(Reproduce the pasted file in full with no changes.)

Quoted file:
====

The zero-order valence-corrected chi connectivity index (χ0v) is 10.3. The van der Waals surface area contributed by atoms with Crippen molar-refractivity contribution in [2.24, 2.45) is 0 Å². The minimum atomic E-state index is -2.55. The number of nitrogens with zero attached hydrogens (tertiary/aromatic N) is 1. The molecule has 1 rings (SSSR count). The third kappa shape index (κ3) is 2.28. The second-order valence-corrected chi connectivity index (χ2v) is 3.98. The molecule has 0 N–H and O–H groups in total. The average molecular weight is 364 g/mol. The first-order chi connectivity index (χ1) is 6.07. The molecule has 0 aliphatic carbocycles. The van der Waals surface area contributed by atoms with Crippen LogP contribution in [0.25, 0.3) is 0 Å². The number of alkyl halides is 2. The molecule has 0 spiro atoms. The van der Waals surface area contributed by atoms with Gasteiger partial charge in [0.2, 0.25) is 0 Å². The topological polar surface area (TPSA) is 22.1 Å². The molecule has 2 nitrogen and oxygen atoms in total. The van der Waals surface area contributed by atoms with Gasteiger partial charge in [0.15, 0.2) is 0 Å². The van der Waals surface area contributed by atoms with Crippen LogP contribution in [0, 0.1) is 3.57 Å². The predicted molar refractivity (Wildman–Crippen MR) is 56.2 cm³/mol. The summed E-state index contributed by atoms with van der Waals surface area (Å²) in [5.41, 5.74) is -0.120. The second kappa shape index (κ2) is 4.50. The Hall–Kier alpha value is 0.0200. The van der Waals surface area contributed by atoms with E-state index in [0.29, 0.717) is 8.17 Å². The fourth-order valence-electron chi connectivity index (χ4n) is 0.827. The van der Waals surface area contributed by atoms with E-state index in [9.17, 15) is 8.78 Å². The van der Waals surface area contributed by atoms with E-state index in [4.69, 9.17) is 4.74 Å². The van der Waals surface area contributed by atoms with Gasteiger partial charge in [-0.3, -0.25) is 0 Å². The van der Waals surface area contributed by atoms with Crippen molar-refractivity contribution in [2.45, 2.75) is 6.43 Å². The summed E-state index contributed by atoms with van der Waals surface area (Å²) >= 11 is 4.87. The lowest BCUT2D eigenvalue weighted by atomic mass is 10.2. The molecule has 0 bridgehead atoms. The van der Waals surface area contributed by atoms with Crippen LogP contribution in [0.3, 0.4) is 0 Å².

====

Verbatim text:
The zero-order valence-corrected chi connectivity index (χ0v) is 10.3. The van der Waals surface area contributed by atoms with Crippen molar-refractivity contribution in [2.24, 2.45) is 0 Å². The minimum atomic E-state index is -2.55. The number of nitrogens with zero attached hydrogens (tertiary/aromatic N) is 1. The molecule has 1 rings (SSSR count). The third kappa shape index (κ3) is 2.28. The second-order valence-corrected chi connectivity index (χ2v) is 3.98. The molecule has 0 N–H and O–H groups in total. The average molecular weight is 364 g/mol. The first-order chi connectivity index (χ1) is 6.07. The molecule has 0 aliphatic carbocycles. The van der Waals surface area contributed by atoms with Crippen LogP contribution in [0.25, 0.3) is 0 Å². The number of alkyl halides is 2. The molecule has 0 spiro atoms. The van der Waals surface area contributed by atoms with Gasteiger partial charge in [0.2, 0.25) is 0 Å². The topological polar surface area (TPSA) is 22.1 Å². The molecule has 2 nitrogen and oxygen atoms in total. The van der Waals surface area contributed by atoms with Gasteiger partial charge in [0.15, 0.2) is 0 Å². The van der Waals surface area contributed by atoms with Crippen LogP contribution in [0, 0.1) is 3.57 Å². The predicted molar refractivity (Wildman–Crippen MR) is 56.2 cm³/mol. The summed E-state index contributed by atoms with van der Waals surface area (Å²) in [5.41, 5.74) is -0.120. The second kappa shape index (κ2) is 4.50. The Hall–Kier alpha value is 0.0200. The van der Waals surface area contributed by atoms with E-state index in [0.29, 0.717) is 8.17 Å². The fourth-order valence-electron chi connectivity index (χ4n) is 0.827. The van der Waals surface area contributed by atoms with E-state index in [9.17, 15) is 8.78 Å². The van der Waals surface area contributed by atoms with E-state index in [4.69, 9.17) is 4.74 Å². The van der Waals surface area contributed by atoms with Gasteiger partial charge in [-0.3, -0.25) is 0 Å². The van der Waals surface area contributed by atoms with Crippen molar-refractivity contribution in [2.45, 2.75) is 6.43 Å². The summed E-state index contributed by atoms with van der Waals surface area (Å²) >= 11 is 4.87. The lowest BCUT2D eigenvalue weighted by atomic mass is 10.2. The molecule has 0 bridgehead atoms. The van der Waals surface area contributed by atoms with Crippen LogP contribution in [0.3, 0.4) is 0 Å².